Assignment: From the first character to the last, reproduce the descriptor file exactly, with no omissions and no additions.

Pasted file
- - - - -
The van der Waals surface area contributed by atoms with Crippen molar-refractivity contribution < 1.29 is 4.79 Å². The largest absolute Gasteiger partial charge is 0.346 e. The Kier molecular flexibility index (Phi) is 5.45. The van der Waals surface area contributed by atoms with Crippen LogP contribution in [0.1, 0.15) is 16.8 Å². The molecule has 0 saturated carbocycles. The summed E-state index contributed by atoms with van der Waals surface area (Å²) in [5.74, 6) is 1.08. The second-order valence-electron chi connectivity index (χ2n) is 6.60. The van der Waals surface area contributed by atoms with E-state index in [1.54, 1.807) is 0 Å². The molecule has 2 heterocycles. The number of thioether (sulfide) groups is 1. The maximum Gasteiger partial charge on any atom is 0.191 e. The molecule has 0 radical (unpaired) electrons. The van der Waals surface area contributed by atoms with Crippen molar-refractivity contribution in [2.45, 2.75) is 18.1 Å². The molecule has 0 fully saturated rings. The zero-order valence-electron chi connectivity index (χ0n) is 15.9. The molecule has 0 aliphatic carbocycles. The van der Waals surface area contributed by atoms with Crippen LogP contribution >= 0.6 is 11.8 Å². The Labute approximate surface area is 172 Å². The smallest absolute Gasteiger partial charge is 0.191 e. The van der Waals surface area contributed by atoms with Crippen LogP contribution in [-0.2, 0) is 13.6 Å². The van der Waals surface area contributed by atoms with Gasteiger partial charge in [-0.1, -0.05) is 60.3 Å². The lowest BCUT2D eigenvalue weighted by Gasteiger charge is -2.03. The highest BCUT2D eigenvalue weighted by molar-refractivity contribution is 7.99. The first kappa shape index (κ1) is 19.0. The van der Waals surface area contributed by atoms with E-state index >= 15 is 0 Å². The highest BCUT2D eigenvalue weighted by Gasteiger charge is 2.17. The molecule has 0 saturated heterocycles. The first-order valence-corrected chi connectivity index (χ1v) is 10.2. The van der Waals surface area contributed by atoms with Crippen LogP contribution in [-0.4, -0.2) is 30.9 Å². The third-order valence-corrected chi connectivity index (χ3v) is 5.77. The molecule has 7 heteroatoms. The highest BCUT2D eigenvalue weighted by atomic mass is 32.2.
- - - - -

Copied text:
The van der Waals surface area contributed by atoms with Crippen molar-refractivity contribution < 1.29 is 4.79 Å². The largest absolute Gasteiger partial charge is 0.346 e. The Kier molecular flexibility index (Phi) is 5.45. The van der Waals surface area contributed by atoms with Crippen LogP contribution in [0.1, 0.15) is 16.8 Å². The molecule has 0 saturated carbocycles. The summed E-state index contributed by atoms with van der Waals surface area (Å²) in [5.74, 6) is 1.08. The second-order valence-electron chi connectivity index (χ2n) is 6.60. The van der Waals surface area contributed by atoms with E-state index in [1.54, 1.807) is 0 Å². The molecule has 2 heterocycles. The number of thioether (sulfide) groups is 1. The maximum Gasteiger partial charge on any atom is 0.191 e. The molecule has 0 radical (unpaired) electrons. The van der Waals surface area contributed by atoms with Crippen molar-refractivity contribution in [2.45, 2.75) is 18.1 Å². The molecule has 0 fully saturated rings. The zero-order valence-electron chi connectivity index (χ0n) is 15.9. The molecule has 0 aliphatic carbocycles. The van der Waals surface area contributed by atoms with Crippen LogP contribution >= 0.6 is 11.8 Å². The Labute approximate surface area is 172 Å². The smallest absolute Gasteiger partial charge is 0.191 e. The van der Waals surface area contributed by atoms with Crippen LogP contribution in [-0.2, 0) is 13.6 Å². The van der Waals surface area contributed by atoms with Gasteiger partial charge in [-0.1, -0.05) is 60.3 Å². The lowest BCUT2D eigenvalue weighted by Gasteiger charge is -2.03. The highest BCUT2D eigenvalue weighted by molar-refractivity contribution is 7.99. The first kappa shape index (κ1) is 19.0. The van der Waals surface area contributed by atoms with E-state index >= 15 is 0 Å². The highest BCUT2D eigenvalue weighted by Gasteiger charge is 2.17. The molecule has 0 saturated heterocycles. The first-order valence-corrected chi connectivity index (χ1v) is 10.2. The van der Waals surface area contributed by atoms with Crippen LogP contribution in [-0.4, -0.2) is 30.9 Å². The third-order valence-corrected chi connectivity index (χ3v) is 5.77. The molecule has 7 heteroatoms. The highest BCUT2D eigenvalue weighted by atomic mass is 32.2.